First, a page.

Why is tokenomics so important?
If you are thinking about investing money through tokens then you need to pay attention to the tokenomics section to ensure long-term success.
Since Bitcoin and Ethereum have hit the mainstream there has been an explosion of coins/tokens that have come to the market all hoping to become the next big thing. As an investor, if you can identify a token that is primed for growth then you can make untold riches. And let’s face it, whilst Bitcoin and Ethereum could go a lot higher still, the big money has already been made. In this article, we look at tokens and identify the key to their success. For us this means tokenomics.
What is a token?
When people talk about tokens they usually mean crypto tokens. Investopedia defines a crypto token as a special virtual currency token. “These tokens represent fungible and tradable assets or utilities that reside on their own blockchains. Crypto tokens are often used to fundraise for crowd sales, but they can also serve as a substitute for other things. These tokens are usually created, distributed, sold, and circulated through the standard initial coin offering (ICO) process, which involves a crowdfunding exercise to fund project development.”
So what does this mean?
In laymen’s terms, a token is a form of cryptocurrency which can be converted into other currencies such as sterling or dollars. A token can go up and down in value like other currencies as it is subject to market forces. Unlike larger fiat currencies, tokens can be very volatile.
This volatility can sometimes be a benefit to investors if they are buying in low and selling high. But how can you know when it is likely to be trading at a low and when the price is likely to be trading near a high? A lot of the time the simple answer is in tokenomics.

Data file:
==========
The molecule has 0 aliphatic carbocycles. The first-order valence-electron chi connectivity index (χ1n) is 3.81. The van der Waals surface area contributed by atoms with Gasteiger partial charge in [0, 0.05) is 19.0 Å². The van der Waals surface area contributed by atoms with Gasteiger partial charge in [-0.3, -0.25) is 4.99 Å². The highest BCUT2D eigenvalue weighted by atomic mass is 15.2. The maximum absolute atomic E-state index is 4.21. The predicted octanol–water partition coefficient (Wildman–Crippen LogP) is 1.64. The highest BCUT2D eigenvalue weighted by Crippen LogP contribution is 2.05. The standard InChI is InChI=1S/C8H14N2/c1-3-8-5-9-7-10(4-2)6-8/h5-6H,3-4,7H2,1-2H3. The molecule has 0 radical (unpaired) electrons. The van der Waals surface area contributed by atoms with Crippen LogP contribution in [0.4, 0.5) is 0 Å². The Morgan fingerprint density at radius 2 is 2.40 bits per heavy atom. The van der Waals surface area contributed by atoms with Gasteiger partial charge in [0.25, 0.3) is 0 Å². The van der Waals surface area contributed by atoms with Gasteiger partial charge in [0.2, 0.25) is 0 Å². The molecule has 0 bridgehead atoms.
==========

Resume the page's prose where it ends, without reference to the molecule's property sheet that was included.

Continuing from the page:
In the next section, we will explain what tokenomics is. But before we do, we briefly explain what an initial coin offering is.
What is an initial coin offering?
An initial coin offering (ICO) is buying a coin/token before it becomes tradable. The issuers of the coin/token are using the funds to build the infrastructure to give the token every chance of success.
Often ICOs can be called NFTs. This stands for Non Fungible Tokens, which means they can’t be converted into other currencies.
With an ICO there is a lot of upside potential for investors. This is because as an investor you are buying in at a lower rate to compensate for the inability to sell the coin/token until it becomes tradable.
However, due to the inability to trade, how can you be confident that the coin/token offers good value for the investment? The answer again lies in its tokenomics.
So what is tokenomics?
Tokenomics derives its name from a fusion of the words “token” and “economics.” Tokenomics explains all the key issues in that particular cryptocurrency. Essentially it tells investors about its supply and demand. It tells investors how and if it is asset-backed. It also explains how it is both valuable and interesting to investors.
For the issuer of the token, a carefully designed tokenomics strategy is very important to securing its longevity. As Coindesk points out, “A well-built platform often translates into higher demand over time as new investors flock to the project, which, in turn, boosts prices.” Whilst for the investor, understanding the tokenomics is crucial to finding the next big thing and to avoid a pump and dump scenario where they could their hard earned cash.
Therefore understanding a token’s tokenomics is crucial in understanding whether it is likely to be a long term success.
The key features of tokenomics
Like fiat currencies all tokens have their unique monetary policy. This policy is important in determining how the token is likely to perform in the future. In this section we take a look at the different structures that these token can have.
Tokenomics determine two key components:
- The supply of tokens
- The incentives of the tokens
Here are the main variables that developers change that affect tokenomics: